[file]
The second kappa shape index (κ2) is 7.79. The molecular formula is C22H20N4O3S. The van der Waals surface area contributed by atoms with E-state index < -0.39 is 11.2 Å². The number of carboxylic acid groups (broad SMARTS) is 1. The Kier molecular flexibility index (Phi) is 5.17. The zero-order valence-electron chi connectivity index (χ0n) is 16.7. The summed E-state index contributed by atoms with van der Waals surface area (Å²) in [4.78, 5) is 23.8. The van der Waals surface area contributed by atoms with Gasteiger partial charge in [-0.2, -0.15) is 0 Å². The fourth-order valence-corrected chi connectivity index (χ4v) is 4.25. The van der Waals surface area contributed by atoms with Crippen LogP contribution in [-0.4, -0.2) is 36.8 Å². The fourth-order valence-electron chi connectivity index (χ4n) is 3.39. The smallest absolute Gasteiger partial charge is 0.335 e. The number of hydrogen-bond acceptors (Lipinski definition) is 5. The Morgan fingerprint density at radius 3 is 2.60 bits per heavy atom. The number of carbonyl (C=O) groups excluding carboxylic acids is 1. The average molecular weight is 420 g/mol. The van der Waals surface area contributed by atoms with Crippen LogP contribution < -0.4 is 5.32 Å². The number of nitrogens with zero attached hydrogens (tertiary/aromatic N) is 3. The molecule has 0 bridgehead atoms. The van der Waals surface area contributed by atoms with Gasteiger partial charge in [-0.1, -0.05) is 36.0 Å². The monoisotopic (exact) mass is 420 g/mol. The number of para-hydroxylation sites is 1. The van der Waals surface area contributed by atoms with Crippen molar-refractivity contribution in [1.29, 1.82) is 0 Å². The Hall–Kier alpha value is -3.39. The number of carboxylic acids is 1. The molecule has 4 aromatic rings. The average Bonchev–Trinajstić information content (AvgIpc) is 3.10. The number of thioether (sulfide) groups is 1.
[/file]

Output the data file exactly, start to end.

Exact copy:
The second kappa shape index (κ2) is 7.79. The molecular formula is C22H20N4O3S. The van der Waals surface area contributed by atoms with E-state index < -0.39 is 11.2 Å². The number of carboxylic acid groups (broad SMARTS) is 1. The Kier molecular flexibility index (Phi) is 5.17. The zero-order valence-electron chi connectivity index (χ0n) is 16.7. The summed E-state index contributed by atoms with van der Waals surface area (Å²) in [4.78, 5) is 23.8. The van der Waals surface area contributed by atoms with Gasteiger partial charge in [-0.2, -0.15) is 0 Å². The fourth-order valence-corrected chi connectivity index (χ4v) is 4.25. The van der Waals surface area contributed by atoms with Crippen LogP contribution in [-0.4, -0.2) is 36.8 Å². The fourth-order valence-electron chi connectivity index (χ4n) is 3.39. The smallest absolute Gasteiger partial charge is 0.335 e. The number of hydrogen-bond acceptors (Lipinski definition) is 5. The Morgan fingerprint density at radius 3 is 2.60 bits per heavy atom. The number of carbonyl (C=O) groups excluding carboxylic acids is 1. The average molecular weight is 420 g/mol. The van der Waals surface area contributed by atoms with Crippen LogP contribution < -0.4 is 5.32 Å². The number of nitrogens with zero attached hydrogens (tertiary/aromatic N) is 3. The molecule has 0 bridgehead atoms. The van der Waals surface area contributed by atoms with Gasteiger partial charge in [-0.1, -0.05) is 36.0 Å². The monoisotopic (exact) mass is 420 g/mol. The number of para-hydroxylation sites is 1. The van der Waals surface area contributed by atoms with Crippen molar-refractivity contribution in [1.29, 1.82) is 0 Å². The Hall–Kier alpha value is -3.39. The number of carboxylic acids is 1. The molecule has 4 aromatic rings. The average Bonchev–Trinajstić information content (AvgIpc) is 3.10. The number of thioether (sulfide) groups is 1.